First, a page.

9 mins
  -> Thanks.
Login to enter a peer comment (or grade)

1 hr   confidence: Answerer confidence 3/5Answerer confidence 3/5 peer agreement (net): +2
for a good violin, first they chopped, the tree grew pale


Explanation:
This is the only way I can link it together, by taking the first phrase to mean "for a good violin". I think the rest is two separate phrases:
ponejprv zatali - first they chopped
I've come across the word zat'ali in another song in the sense of "cut/chopped down".
Then:
drevo zesinalo - the tree grew pale
Seems to make more sense if "drevo" is taken to mean "tree" rather than "wood".

I think the tree is personified. Obviously it doesn't like being chopped down. It grows pale, then maybe it sighs ...

--------------------------------------------------
Note added at 1 hr (2007-02-16 22:13:08 GMT)
--------------------------------------------------

... and cries. I've found similar lyrics here:
Ponajprv zatali ponajprv zatali drevo zesinalo drevo zesinalo Podruhé zatali podruhé zatali drevo zaplakalo drevo zaplakalo < zpet nahoru ...
www.javory.cz/index.php?page=10&record_id=9

Perhaps others can confirm whether this means the first stroke of the axe, the second stroke, and so on.

--------------------------------------------------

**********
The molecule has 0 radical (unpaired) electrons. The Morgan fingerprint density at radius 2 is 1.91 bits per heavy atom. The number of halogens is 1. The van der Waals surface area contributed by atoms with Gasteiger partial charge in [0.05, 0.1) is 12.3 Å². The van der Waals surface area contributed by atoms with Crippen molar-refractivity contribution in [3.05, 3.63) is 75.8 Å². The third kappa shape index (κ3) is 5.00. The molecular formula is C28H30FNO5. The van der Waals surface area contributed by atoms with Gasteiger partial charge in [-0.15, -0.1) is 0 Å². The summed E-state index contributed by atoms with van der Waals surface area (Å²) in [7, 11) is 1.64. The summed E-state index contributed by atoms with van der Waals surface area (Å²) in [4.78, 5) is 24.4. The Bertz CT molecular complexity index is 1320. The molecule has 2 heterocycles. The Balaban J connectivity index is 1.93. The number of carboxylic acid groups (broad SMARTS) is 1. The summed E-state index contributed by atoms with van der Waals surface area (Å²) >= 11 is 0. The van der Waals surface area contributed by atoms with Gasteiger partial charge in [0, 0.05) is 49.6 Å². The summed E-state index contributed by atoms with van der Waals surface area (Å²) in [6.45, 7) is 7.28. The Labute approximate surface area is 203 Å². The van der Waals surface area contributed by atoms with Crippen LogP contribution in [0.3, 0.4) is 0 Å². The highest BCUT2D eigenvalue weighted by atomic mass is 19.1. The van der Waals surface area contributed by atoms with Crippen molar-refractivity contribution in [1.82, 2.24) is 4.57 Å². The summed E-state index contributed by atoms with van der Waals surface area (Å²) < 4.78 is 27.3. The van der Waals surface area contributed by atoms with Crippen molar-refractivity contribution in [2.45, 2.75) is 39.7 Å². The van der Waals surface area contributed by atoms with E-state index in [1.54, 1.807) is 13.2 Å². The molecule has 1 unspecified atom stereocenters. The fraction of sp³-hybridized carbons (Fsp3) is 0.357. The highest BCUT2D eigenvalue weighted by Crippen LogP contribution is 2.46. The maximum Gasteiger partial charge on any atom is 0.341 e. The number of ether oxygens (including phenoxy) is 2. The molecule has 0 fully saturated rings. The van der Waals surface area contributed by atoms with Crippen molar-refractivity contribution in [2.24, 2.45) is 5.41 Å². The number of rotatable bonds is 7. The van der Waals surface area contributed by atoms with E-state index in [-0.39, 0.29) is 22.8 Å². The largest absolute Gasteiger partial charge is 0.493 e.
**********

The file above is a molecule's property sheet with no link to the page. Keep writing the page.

Note added at 2 hrs (2007-02-16 22:26:03 GMT)
--------------------------------------------------

huslicky - the word is plural in form even when it refers to one violin, but probably it's "violins" here.

I'm sure I've seen one example of some song lyrics where "drevo" is translated as "tree", but if it's clear from the earlier part of the song that it's "wood", then "wood" it is.

--------------------------------------------------
Note added at 2 hrs (2007-02-16 22:43:28 GMT)
--------------------------------------------------

From here and other sources I get the idea that "drevo" can mean "tree" in these songs:

She has found in her fieldwork that most singers of Slovak ballads are - and have ... Nasˇli drevo krásno na huslicky hlasnô. They found a beautiful tree, ...
www.slovakspectator.sk/ clanok.asp?cl=12121&vyd=2003009

The usual word is "strom", but I'm prepared for some unusual usage in these songs.

Dylan Edwards
United Kingdom
Local time: 05:46
Native speaker of: Native in EnglishEnglish
PRO pts in category: 4
Grading comment
Thanks.

Peer comments on this answer (and responses from the answerer)
agree  Lucia [Lulu] Lay: Yes, it means the strokes of the axe.
6 mins
  -> Thank you

agree  vic voskuil
4 hrs
  -> Thank you
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3 hrs   confidence: Answerer confidence 5/5 peer agreement (net): -1
for a good violons, at first chop into, the wood became blue >


Explanation:
Ej na husličky dobré, ponejprv zaťali, drevo zesinalo ...

zaťať, zatínať = to strike, to chop into (in this case)
zosinieť = to become blue
zosinelo - p.t. =to became bleu


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Note added at 3 hrs (2007-02-16 23:44:11 GMT)
--------------------------------------------------

choped into

Maria Chmelarova
Local time: 00:46
Native speaker of: Slovak
PRO pts in category: 6

Peer comments on this answer (and responses from the answerer)
disagree  vic voskuil: a good violons? choped? blue wood?? to became bleu???
2 hrs
  -> I know, instead of 'wood',I should used 'a tree' and instead of 'blue', I should used 'pale'. I did not. 'Zosiniet ' is old meaning of 'get pale/blue', when you cut yourself or...That 'wood/tree', in reality is a girl....